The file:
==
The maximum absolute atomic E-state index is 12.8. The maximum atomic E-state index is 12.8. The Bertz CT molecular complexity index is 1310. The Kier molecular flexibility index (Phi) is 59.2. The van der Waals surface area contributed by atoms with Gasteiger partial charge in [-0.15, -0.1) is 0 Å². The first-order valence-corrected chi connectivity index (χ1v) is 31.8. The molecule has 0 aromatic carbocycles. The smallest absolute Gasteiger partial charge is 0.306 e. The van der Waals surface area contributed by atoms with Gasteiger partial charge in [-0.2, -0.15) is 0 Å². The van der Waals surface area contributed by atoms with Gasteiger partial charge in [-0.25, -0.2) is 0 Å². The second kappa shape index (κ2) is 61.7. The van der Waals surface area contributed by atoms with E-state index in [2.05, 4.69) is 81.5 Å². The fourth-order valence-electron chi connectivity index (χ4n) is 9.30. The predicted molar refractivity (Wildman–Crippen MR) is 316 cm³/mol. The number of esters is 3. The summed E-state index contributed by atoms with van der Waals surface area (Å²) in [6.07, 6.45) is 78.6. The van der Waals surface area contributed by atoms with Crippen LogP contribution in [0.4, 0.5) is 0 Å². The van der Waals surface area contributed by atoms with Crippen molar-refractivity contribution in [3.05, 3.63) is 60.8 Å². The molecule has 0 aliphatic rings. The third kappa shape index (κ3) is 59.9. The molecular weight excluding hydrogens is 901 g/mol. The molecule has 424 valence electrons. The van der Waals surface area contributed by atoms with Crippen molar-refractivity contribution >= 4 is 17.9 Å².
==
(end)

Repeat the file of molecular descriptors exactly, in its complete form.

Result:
The maximum absolute atomic E-state index is 12.8. The maximum atomic E-state index is 12.8. The Bertz CT molecular complexity index is 1310. The Kier molecular flexibility index (Phi) is 59.2. The van der Waals surface area contributed by atoms with Gasteiger partial charge in [-0.15, -0.1) is 0 Å². The first-order valence-corrected chi connectivity index (χ1v) is 31.8. The molecule has 0 aromatic carbocycles. The smallest absolute Gasteiger partial charge is 0.306 e. The van der Waals surface area contributed by atoms with Gasteiger partial charge in [-0.2, -0.15) is 0 Å². The van der Waals surface area contributed by atoms with Gasteiger partial charge in [-0.25, -0.2) is 0 Å². The second kappa shape index (κ2) is 61.7. The van der Waals surface area contributed by atoms with E-state index in [2.05, 4.69) is 81.5 Å². The fourth-order valence-electron chi connectivity index (χ4n) is 9.30. The predicted molar refractivity (Wildman–Crippen MR) is 316 cm³/mol. The number of esters is 3. The summed E-state index contributed by atoms with van der Waals surface area (Å²) in [6.07, 6.45) is 78.6. The van der Waals surface area contributed by atoms with Crippen LogP contribution in [0.4, 0.5) is 0 Å². The van der Waals surface area contributed by atoms with Crippen molar-refractivity contribution in [3.05, 3.63) is 60.8 Å². The molecule has 0 aliphatic rings. The third kappa shape index (κ3) is 59.9. The molecular weight excluding hydrogens is 901 g/mol. The molecule has 424 valence electrons. The van der Waals surface area contributed by atoms with Crippen molar-refractivity contribution >= 4 is 17.9 Å².